Careful! Avoid buying life insurance as a savings strategy! Stop buying it as a tax-deferral vehicle for retirement savings!
Insurance of any kind is a risk-management tool. From our perspective, an individual should buy life insurance for one reason: because there will be a financial impact on one’s family or business if they unexpectedly die. For most individuals, that financial impact is typically highest early in life when working years ahead are many, financial assets accumulated are low, and financially dependent children and/or significant debts (such as home mortgage) exist. Over time, one’s insurance need generally declines and ultimately reduces to zero at some point prior to retirement.
This “glide path” of diminishing insurance need lends itself kindly to term life structure, providing coverage during a certain period of time.
Life insurance is not a “get-rich-quick” tool or magic bullet. Insurers are in business to make money, and policies are priced in a highly calculated and deliberate fashion relative to probability that your policy will require a payout. Similarly, insurance agents are incentivized to sell as much insurance as possible. Term life insurance is the cheapest form because insurance companies know that most policy owners will outlive the covered period and a payable death claim will not occur. Yet because term is so cheap, it means that the commissions agents receive are quite low. There is a strong incentive to promote other forms of “cash value” or “permanent” life insurance such as variable universal life, whole life, and etc. that pay far greater commissions. Even cute riders bolted onto term life insurance dramatically increase the sales commission for a life insurance agent.
Cash-value life insurance structures may sound appealing in that premiums paid are not totally forfeited with time and can accumulate cash-value. But inspecting under the hood, the underlying cost of insurance remains akin to the premium you pay for term insurance. While one is young, this underlying term insurance cost is low (because your probability of death is low), but as the insured individual ages the price of insurance rises. Agents often encourage buyers of cash-value plans to over-fund policies so that later in life their payments will not escalate due to these rising mortality costs. Yet, observing policy values reveals that rarely does the over-funded cash value grow as was promised. Policies often crater, and/or promised death benefits are reduced.
Remember the sales promise, “cash value grows tax-deferred,” right? True, but life insurance is one of the most expensive ways to save. Whole life policies pay low-single digit dividends (bond-like returns at best), but after the cost of insurance, administrative expenses, and the deduction of other available riders, returns on cash value are eroded. Projections often show a policy must be in effect for at least 10 years to break-even when premiums are regularly paid. Yet in our experience that breakeven period is often overpromised. Variable policies (those accruing based on some market-related benchmark) are very dependent on strong return performances during the first few years, or the insured may be required to pay higher premiums later to maintain the same death benefit.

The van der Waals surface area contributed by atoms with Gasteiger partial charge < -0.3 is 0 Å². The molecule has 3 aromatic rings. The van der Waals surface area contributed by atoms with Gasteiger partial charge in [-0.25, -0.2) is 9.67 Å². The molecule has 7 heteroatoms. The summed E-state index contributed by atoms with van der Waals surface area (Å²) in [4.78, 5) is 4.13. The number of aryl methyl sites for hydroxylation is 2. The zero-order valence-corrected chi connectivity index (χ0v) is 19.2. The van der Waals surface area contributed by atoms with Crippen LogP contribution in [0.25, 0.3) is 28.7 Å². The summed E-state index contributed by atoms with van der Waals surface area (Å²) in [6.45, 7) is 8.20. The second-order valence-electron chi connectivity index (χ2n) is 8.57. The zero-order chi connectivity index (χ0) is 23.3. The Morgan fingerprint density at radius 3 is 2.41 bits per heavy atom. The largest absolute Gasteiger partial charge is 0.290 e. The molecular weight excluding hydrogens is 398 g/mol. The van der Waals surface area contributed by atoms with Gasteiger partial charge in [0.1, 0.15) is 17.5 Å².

Hey, also remember that the agent stated the cash value could be withdrawn tax-free in retirement? This is partially true: premiums paid in can be withdrawn tax-free, but to access any growth one must take a loan against the policy to preserve that tax treatment. Withdrawal of earnings anytime, is taxable. As you might guess, “loan” means paying interest at the same time your cost of insurance is rising! In that regard, entering into a permanent life insurance contract actually reduces one’s financial flexibility – especially amid a household budget crunch when life insurance premiums might be the first item a family looks to trim.
Of course there are valid reasons to buy these more complex and expensive forms of life insurance, such as an estate larger than the Federal (or state) exemption; there are dependents who will need more assets than can be passed down; or your privately-held business partners want to fund the purchase of your ownership share if you were to die. Please note, the idea of a “savings vehicle” is not on this list.
In general, insurance should be kept as pure and simple as possible. This means insuring with a correct-fit amount for the period of time needed and avoid costly riders. If your goal is saving (for college, retirement, or anything else), traditional structures are far less expensive, provide greater growth potential, and keep you in total control! If you already own more complex structures, we invite you to share the details with us so we can help you evaluate its merits based on your “Living Life” financial situation. If cash value exists, it may be more effectively deployed to aid achieving your long-term goals.
Source of chart: InvestmentNews, Blair duQuesnay, September 17, 2018